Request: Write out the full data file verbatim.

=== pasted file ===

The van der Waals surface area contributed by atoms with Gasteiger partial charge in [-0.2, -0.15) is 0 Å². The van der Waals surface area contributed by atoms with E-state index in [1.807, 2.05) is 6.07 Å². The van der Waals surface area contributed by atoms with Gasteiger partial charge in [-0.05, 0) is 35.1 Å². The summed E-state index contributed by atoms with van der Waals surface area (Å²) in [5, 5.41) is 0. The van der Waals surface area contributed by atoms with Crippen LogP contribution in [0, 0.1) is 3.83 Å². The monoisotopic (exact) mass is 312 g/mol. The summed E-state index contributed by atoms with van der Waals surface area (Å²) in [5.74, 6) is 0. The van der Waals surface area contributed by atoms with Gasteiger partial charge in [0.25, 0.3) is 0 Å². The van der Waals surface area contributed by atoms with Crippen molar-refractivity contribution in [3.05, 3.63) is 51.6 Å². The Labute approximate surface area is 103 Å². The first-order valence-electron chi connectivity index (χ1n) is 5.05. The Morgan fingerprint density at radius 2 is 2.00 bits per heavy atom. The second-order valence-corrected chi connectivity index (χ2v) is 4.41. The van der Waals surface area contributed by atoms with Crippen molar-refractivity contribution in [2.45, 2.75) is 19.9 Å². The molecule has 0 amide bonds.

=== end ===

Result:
The van der Waals surface area contributed by atoms with Gasteiger partial charge in [-0.2, -0.15) is 0 Å². The van der Waals surface area contributed by atoms with E-state index in [1.807, 2.05) is 6.07 Å². The van der Waals surface area contributed by atoms with Gasteiger partial charge in [-0.05, 0) is 35.1 Å². The summed E-state index contributed by atoms with van der Waals surface area (Å²) in [5, 5.41) is 0. The van der Waals surface area contributed by atoms with Crippen LogP contribution in [0, 0.1) is 3.83 Å². The monoisotopic (exact) mass is 312 g/mol. The summed E-state index contributed by atoms with van der Waals surface area (Å²) in [5.74, 6) is 0. The van der Waals surface area contributed by atoms with Gasteiger partial charge in [0.25, 0.3) is 0 Å². The van der Waals surface area contributed by atoms with Crippen molar-refractivity contribution in [3.05, 3.63) is 51.6 Å². The Labute approximate surface area is 103 Å². The first-order valence-electron chi connectivity index (χ1n) is 5.05. The Morgan fingerprint density at radius 2 is 2.00 bits per heavy atom. The second-order valence-corrected chi connectivity index (χ2v) is 4.41. The van der Waals surface area contributed by atoms with Crippen molar-refractivity contribution in [2.45, 2.75) is 19.9 Å². The molecule has 0 amide bonds.